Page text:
|Member of Parliament|
7 September 1992 - 23 December 2003
|2nd Leader of the Opposition|
12 August 1992 - 27 January 2000
|Prime Minister||Hrvoje Å ariniÄ (1992-1993)|
Nikica ValentiÄ (1993-1995)
Zlatko MateÅ¡a (1995-2000)
|Preceded by||vacant (National unity government)|
|Succeeded by||Vladimir Å eks (Acting)|
|President of the|
Croatian Social Liberal Party
2 February 2002 - 7 December 2003
|Preceded by||Jozo RadoÅ¡ (Acting)|
|Succeeded by||Ivan Äehok (Acting)|
November 1997 - 11 July 2001
|Preceded by||Vlado Gotovac|
|Succeeded by||Jozo RadoÅ¡ (Acting)|
1990 - February 1996
|Preceded by||Slavko Goldstein|
|Succeeded by||Vlado Gotovac|
|Born|| 25 July 1948 |
Dražen Budiša (given birth to 25 July 1948) is a retired Croatian politician who utilized to end up being leading opposition number in the 1990s and a two-time presidential applicant. As leader from the Croatian Sociable Liberal Party through the 1990s he continues to be to day the only Innovator from the Opposition no to have already been from either the Croatian Democratic Union or Sociable Democratic Party.
Budiša was created in Drniš, Croatia, Yugoslavia. He was among the radical college student leaders through the Croatian Springtime in the 1970s. For his actions he was later on delivered to Lepoglava jail by Communist regulators. Before the appearance of democracy he worked well like a librarian. In 1989 he was among the founders of Croatian Sociable Liberal Party and later on its leader. Through the 1990 elections his party became a member of Coalition of People's Accord and fared terribly, including Budiša who didn't win a chair.
As leader of opposition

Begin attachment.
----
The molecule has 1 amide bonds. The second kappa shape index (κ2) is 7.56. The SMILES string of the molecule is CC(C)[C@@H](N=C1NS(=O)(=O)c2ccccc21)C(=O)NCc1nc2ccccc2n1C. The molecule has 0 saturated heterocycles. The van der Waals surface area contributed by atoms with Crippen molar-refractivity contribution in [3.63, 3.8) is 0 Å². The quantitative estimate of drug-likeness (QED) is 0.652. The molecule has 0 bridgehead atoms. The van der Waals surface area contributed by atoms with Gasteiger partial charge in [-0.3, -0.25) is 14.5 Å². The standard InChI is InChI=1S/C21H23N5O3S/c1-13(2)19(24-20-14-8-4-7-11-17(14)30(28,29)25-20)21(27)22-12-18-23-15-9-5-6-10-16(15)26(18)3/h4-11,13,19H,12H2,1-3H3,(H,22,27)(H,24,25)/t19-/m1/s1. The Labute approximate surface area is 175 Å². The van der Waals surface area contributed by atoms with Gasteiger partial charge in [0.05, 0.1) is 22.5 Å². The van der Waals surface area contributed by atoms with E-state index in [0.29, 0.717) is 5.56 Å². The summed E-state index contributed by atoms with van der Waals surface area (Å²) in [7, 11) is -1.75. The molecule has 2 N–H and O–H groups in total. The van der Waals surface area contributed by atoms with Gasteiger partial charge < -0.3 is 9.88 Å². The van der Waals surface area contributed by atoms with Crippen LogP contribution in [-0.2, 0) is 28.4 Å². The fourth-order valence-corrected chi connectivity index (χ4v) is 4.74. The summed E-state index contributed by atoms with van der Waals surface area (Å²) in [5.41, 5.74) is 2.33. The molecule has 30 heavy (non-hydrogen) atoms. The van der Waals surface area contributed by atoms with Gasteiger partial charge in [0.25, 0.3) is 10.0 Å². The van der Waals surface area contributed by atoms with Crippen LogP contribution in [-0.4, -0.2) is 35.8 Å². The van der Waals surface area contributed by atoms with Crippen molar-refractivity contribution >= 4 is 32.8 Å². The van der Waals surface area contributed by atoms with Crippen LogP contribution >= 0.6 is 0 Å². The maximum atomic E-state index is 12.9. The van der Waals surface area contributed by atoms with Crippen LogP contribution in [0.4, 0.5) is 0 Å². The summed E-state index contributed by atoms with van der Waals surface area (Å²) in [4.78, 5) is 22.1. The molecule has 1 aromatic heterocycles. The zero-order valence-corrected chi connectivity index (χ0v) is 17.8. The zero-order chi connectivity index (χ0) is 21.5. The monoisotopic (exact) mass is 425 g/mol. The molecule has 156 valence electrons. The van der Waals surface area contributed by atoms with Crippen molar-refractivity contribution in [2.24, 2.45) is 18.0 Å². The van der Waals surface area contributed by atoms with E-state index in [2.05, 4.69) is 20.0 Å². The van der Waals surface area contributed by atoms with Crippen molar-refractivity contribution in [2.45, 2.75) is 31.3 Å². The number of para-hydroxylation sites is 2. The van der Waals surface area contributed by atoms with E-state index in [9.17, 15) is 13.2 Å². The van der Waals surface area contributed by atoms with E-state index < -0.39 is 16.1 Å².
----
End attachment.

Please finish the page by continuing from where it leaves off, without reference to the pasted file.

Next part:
In August 1991, through the war, Budiša became a minister in war-time cupboard of Franjo Gregurić. In Feb 1992, he was the initial ministers to break rates, being against the constitutional laws and regulations guaranteeing politics autonomy of cultural Serbs in trade because of their formal acknowledgement of Croatian sovereignty. He announced his decision to resign during televised program from the Croatian Parliament, and therefore became rallying stage for most Croatians dissatisfied using the guidelines of Franjo Tuđguy.Although he lost the presidential election of 1992 to Tuđman, he confirmed his position of opposition leader, beating a great many other, presumably even more charismatic leaders like Savka Dabčević-Kučar and Dobroslav Paraga. His HSLS party also fared fairly well at those elections and later on had better still results couple of months down the road Chamber of Counties, local and regional elections, when HSLS reached its zenith.In 1995, the united opposition received regional elections for Zagreb and HSLS suggested a mayor. Nevertheless, Franjo Tuđguy abused his capabilities - beginning the Zagreb Problems - and clogged four HSLS mayors recommended, including Budiša.This rise of HSLS became short-lived. Within the 1995 parliamentary elections a lot of its voters turned to rejuvenated Sociable Democratic Party of Croatia (SDP) and a centrist coalition. Still, HSLS continued to be the most powerful opposition party in the low house from the parliament. 2 yrs afterwards, the dissipation continuing on regional elections. Budiša reacted by floating programs for coalition federal government with Tuđman's Croatian Democratic Union (HDZ), expecting to attract their voters. This resulted in a divide with Vladimir Gotovac and creation of Liberal Party who compared the HDZ's correct politics.